Details about the computation runtime are given in Fig. 9. For all compounds, the knapsack step (Step 1) represents only a minor part of the runtime, proving that the optimisation of this computation step is appropriate for the considered compounds. Above 1000 generated knapsack formulae, the graph construction (Step 2) represents an important portion of the runtime, but remains minor for all compounds with less than 1000 knapsack fragments. Since the runtime for the graph construction is proportional to the number of generated knapsack solutions, if applied to larger molecules, further optimisation will be necessary to limit the computation time. For example, a method to pre-select likely present chemical elements may be useful.

For most compounds, the most computation intensive step is the optimisation of multiple isotopocule profiles (Step 7), which uses the machine learning tool lmfit. However, the runtime of Step 7 does not increase linearly with the number of knapsack solutions, but for most compounds is limited to less than 10 seconds. We attribute this to the fact that only a limited number of most likely knapsack fragments go through this expensive step.

Conclusion

Adequate information about the presence in the environment and potentially illicit emissions of halogenated and in particular (per)fluorinated compounds is more and more pressing, requiring a broader use of NTS approaches [67]. Gas chromatography followed by electron ionisation and high-resolution mass spectrometry is increasingly used for ambient air quality measurements and is a promising technique for non-target screening of atmospheric trace gases. To support automated identification of small unknown (halogenated) substances, especially in cases where the molecular ion is absent from the obtained mass spectrum, specific data analysis tools making use of newly availably high resolution mass spectrometry data are expected to improve current identification performances.

In this work, we have developed a novel algorithm to allow reconstruction of the chemical formula based on the measured mass of fragments likely belonging to the same substance. The developed method specifically addresses the observation that peaks with low signal have a higher mass uncertainty, by using a specific uncertainty for each measured mass peak. This approach allows to use all measured data simultaneously, while giving more weight to more accurate mass peaks. Our method does not require the molecular ion to be present, and can still reconstruct the chemical formula of all other detected fragments. This is important for electron-ionisation spectra, where the molecular ion is absent in approx. 40% of the cases. In addition, we developed a simple algorithm to generate and rank possible molecular ions, based on the addition of likely monovalent chemical elements to the largest identified fragments.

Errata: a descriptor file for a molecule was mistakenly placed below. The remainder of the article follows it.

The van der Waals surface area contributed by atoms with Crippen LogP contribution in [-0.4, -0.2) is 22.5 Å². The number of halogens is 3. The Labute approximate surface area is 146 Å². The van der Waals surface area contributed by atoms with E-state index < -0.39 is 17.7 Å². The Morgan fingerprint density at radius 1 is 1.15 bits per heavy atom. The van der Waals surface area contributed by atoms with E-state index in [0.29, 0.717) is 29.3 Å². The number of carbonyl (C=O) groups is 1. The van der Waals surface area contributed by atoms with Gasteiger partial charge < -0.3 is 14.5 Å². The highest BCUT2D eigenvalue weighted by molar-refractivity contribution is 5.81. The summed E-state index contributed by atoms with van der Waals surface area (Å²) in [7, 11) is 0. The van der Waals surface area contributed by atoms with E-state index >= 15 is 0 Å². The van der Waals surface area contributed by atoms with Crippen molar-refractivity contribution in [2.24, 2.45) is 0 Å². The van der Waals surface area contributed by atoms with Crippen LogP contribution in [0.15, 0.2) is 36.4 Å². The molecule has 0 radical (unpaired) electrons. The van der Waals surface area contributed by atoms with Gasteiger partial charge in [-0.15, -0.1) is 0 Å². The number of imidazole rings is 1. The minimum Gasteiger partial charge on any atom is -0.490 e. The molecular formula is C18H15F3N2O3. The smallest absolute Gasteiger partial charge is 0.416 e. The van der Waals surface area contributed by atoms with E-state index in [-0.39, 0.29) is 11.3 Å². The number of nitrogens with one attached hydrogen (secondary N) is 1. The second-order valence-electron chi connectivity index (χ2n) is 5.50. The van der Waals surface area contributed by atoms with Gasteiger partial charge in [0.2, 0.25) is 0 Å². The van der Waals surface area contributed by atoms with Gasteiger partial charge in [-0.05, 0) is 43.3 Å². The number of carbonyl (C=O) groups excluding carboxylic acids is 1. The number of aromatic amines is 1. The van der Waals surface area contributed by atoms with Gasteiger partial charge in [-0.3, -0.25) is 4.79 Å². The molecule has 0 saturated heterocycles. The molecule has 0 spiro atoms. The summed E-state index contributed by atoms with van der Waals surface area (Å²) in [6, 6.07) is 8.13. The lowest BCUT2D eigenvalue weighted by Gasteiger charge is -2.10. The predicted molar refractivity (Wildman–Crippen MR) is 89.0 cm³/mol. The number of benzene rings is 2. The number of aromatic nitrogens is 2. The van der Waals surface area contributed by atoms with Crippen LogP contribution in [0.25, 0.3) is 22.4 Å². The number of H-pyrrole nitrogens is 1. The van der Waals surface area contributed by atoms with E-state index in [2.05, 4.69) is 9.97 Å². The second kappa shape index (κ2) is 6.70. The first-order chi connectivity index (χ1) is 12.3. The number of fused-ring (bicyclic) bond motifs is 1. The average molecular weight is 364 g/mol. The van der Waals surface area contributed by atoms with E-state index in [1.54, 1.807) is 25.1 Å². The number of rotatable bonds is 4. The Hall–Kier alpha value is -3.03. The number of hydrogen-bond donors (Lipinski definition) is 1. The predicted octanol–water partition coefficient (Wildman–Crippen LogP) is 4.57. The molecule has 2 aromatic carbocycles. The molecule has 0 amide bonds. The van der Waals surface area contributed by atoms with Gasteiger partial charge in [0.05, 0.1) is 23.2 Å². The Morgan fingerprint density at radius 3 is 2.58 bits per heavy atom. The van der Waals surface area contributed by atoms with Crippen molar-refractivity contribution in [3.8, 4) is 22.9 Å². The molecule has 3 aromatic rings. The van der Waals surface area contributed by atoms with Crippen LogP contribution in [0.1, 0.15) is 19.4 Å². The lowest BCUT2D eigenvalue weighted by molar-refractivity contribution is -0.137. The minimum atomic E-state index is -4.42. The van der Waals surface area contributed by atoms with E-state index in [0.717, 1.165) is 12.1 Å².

Overall, the method performs well on very heterogeneous compounds, comprising nine different chemical elements and many different structures, for molecules from 3 atoms (COS) to 20 atoms (\(\text {C}_6\text {F}_{{14}}\)), over a large molar mass domain from 30 g \(\text {mol}^{-1}\) to over 300 g \(\text {mol}^{-1}\), and measured with an average mass uncertainty of 70 ppm: for more than 90% of the compounds, more than 90% of the signal has been assigned to the correct chemical formula. The presented method was able to reconstruct and rank first the molecular ion in >80 % of the cases. The reconstruction becomes less reliable with decreasing number of detected mass peaks, in case of compounds measured at very low molar fraction.

Finally, we would like to emphasis that in the difficult field of compound annotation and structure elucidation, robust knowledge can certainly be gained from applying different methods in parallel. For example, when the retention time information is available, additional confidence could be gained from comparison with predictions (e.g., using Quantitative Structure Property Relationships (QSPR) models or correlations with the boiling point, as previously done in e.g. [35]). For the compounds where the molecular ion was proven present in the spectrum, the fragmentation tree computation method from Hufsky et al. [21] could then be applied. For further structure elucidation, the identified or generated most likely molecular ion could be fed to subsequent molecular structure generators and EI fragmentation programs, which already exists [14, 29, 31,32,33, 68, 69].

Availability of data and materials